For some, recycling is a big business; for others a moralized way of engaging with the world. But, for many, this is a dangerous way of earning a living. With scrap now being the largest export category from the US to China, the sheer scale of this global trade has not yet been clearly identified or analyzed. Combining fine-grained ethnographic analysis with overviews of international material flows, Recycling Economies radically changes the way we understand global and local economies as well as the new social relations and identities created by recycling processes.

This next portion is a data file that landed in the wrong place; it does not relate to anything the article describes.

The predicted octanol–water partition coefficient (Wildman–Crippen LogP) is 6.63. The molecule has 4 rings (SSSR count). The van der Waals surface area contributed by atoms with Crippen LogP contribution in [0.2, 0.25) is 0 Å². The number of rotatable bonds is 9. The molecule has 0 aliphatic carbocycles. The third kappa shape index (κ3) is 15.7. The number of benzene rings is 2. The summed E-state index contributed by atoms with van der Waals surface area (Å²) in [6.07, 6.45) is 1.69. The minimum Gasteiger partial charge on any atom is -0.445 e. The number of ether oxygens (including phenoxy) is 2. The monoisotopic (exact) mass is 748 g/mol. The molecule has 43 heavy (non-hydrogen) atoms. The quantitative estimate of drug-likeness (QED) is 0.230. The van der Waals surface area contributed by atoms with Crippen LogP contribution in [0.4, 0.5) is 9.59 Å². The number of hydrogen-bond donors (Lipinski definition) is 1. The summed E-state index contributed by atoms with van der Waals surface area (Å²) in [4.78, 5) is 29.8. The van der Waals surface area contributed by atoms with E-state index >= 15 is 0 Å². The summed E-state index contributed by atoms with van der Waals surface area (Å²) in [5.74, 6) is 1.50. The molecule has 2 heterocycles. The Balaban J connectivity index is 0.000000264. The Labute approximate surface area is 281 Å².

Following global material chains, this groundbreaking book reveals astonishing connections between persons, households, cities and global regions as objects are reworked, taken to pieces and traded. With case studies from Africa, Latin America, South Asia, China, the former Soviet Union, North America, and Europe, Recycling Economies shows how marginal economies are producing new social collectives and projects around local and global decay, often with waste labor bringing high monetary reward as well as danger.
Replacing the persistent notion of globally peripheral countries being ransacked for raw materials, which are then transformed into valuable commodities in the North, this timely collection debunks common linear understandings of production, exchange and consumption and argues for a complete re-evaluation of north-south economic relationships.